‘Pandyan Nindraseer Nedumaran’ review: A warrior-king and his legacy

Writing books on history is a demanding academic exercise and it becomes even more challenging when the subject matter is a Pandya king who ruled the southern part of Tamil Nadu more than 1,300 years ago. The handicaps become manifold when you are dealing with a single monarch and the resources available are limited to a few inscriptions, copper plate charters and literary references about him.

However, V. Vedachalam, veteran epigraphist, and A. Kalavathi, have been bold enough to choose the Pandya king Nedumaran as the sole subject of their book in Tamil, Pandyan Nindraseer Nedumaran.

(Stay up to date on new book releases, reviews, and more with The Hindu On Books newsletter. Subscribe here.)

Temple murals

Nedumaran was a Pandya monarch who ruled the entire southern part of Tamil Nadu from Madurai to Kanyakumari for 50 years from CE 640 to CE 690. He was a key architect of the Early Pandya empire that lasted from CE 570 to CE 966. It is a scholarly book written in a racy manner. The book is the outcome of 40 years of legwork in Pandya country and the authors’ research into lithic inscriptions, copper plate charters, murals and the sculptures in temples that provide information on Nedumaran. The king is popularly known as Koon Pandyan in Tamil Nadu because he was reportedly a hunchback and there is a popular belief that he was a Jaina before the Saivite boy-saint poet Thirugnana Sambandar converted him to Saivism.

Nedumaran came to power at a crucial period in Tamil history. The Kalabrahas had been driven out of Pandya territory a few decades earlier, the Pallava power was rising in the northern part of Tamil Nadu, and the Bhakti movement led by the Saivite saints Nayanmars and the Vaishnavite Alwars was burgeoning to counter Jainism. Besides, kings were creating exclusive settlements for the Brahmins and the land-owning Vellalas, and agriculture and irrigation works were expanding. Most importantly, big changes were occurring in Tamil society after the Sangam age had ended. Society was divided not on the basis of the professions that people practised but on the basis of their birth.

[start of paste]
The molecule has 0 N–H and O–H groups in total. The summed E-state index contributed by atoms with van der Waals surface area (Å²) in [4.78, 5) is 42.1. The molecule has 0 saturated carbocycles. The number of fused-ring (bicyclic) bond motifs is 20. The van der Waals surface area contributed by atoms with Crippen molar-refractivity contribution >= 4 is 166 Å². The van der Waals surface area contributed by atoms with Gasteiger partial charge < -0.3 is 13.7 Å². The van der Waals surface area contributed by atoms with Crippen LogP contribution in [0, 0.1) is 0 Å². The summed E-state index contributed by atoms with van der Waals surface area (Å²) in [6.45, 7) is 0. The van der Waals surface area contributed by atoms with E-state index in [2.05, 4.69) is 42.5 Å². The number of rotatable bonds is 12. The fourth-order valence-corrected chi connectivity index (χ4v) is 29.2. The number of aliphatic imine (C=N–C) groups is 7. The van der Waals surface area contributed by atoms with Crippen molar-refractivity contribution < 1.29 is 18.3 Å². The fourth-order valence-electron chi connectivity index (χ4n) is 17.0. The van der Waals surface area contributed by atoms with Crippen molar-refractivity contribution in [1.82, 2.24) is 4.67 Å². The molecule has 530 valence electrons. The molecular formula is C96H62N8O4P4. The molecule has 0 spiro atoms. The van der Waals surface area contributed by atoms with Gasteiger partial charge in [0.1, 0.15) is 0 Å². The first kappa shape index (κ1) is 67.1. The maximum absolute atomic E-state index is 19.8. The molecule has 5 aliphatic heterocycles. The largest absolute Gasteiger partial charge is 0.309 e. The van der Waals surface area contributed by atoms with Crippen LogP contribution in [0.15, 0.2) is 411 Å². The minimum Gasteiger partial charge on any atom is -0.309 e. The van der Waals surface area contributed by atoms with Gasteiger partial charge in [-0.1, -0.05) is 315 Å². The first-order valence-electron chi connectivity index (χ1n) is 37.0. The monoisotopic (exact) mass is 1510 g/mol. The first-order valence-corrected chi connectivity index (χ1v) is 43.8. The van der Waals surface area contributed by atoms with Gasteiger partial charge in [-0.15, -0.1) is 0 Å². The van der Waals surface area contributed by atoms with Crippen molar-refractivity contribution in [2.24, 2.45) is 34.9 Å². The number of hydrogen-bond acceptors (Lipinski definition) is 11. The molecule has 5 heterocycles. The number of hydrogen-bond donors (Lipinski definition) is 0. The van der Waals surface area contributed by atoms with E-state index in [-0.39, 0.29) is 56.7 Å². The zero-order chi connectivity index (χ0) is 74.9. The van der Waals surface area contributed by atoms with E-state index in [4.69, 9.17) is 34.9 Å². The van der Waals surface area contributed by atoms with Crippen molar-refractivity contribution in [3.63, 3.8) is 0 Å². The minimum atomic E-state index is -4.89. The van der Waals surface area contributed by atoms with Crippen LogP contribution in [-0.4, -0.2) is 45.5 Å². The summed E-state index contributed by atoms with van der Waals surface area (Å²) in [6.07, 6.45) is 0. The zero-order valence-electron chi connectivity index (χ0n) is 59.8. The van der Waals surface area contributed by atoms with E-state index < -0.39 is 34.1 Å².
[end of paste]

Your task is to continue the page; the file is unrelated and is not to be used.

Unsettling times

In these unsettling times, Nedumaran came to power in CE 640, proved to be a great warrior-king, a visionary and an excellent administrator, who excavated a series of big irrigation tanks and laid a network of canals connecting them to boost agriculture. He reportedly took a balanced approach towards Jainism and the Vedic religion, which were on a collision course.

Vedachalam and Kalavathi settle several controversies related to Nedumaran. If scholars such as Sundaram Pillai, K.A. Nilakanta Sastri, M. Rajamanickanar, Mylai Seeni. Venkataswamy, Dr. R. Nagaswamy and Dr. K.V. Raman differed on the regnal years of Nedumaran, the authors use two important lithic inscriptions to assert that the king ruled for 50 years from CE 640 to CE 690. Both the inscriptions are in Tamil but in Vatelluttu script. They provide a lot of information about his victories in battles and acts of generosity.

There is information on the 25 battles Nedumaran fought against the Cheras, the Cholas, the Pallavas (against the Pallava king Narasimhavarman who ruled from CE 640 to CE 668) and how he put down internal rebellions too. The most gripping pages are on the rise of the Bhakti movement led by Thirugnana Sambandar, how Nedumaran’s queen Mangayarkarasi and his minister Kulachiraiyar sent word to Sambandar to come to Madurai to counter the growing influence of Jainism in the Pandya country, and the resultant dialectical duels between Sambandar and the Jaina monks etc.

Vedachalam and Kalavathi do not hesitate to take a stand on controversial subjects. The authors say it cannot be deduced from Sambandar’s poems whether Nedumaran was a hunchback, and that there are no grounds to believe that the king was a Jaina first and that hundreds of Jainas were driven up the palisades. Nedumaran was a Saivite but he was even-handed in his attitude towards both Jainism and Saivism, the authors conclude.

Pandyan Nindraseer Nedumaran; V. Vedachalam, A. Kalavathi, Dhanalakshmi Pathippagam, ₹200.

The reviewer is an independent journalist.

Our code of editorial values

This article is closed for comments.
Please Email the Editor

Printable version | Dec 9, 2021 8:12:01 AM |

Next Story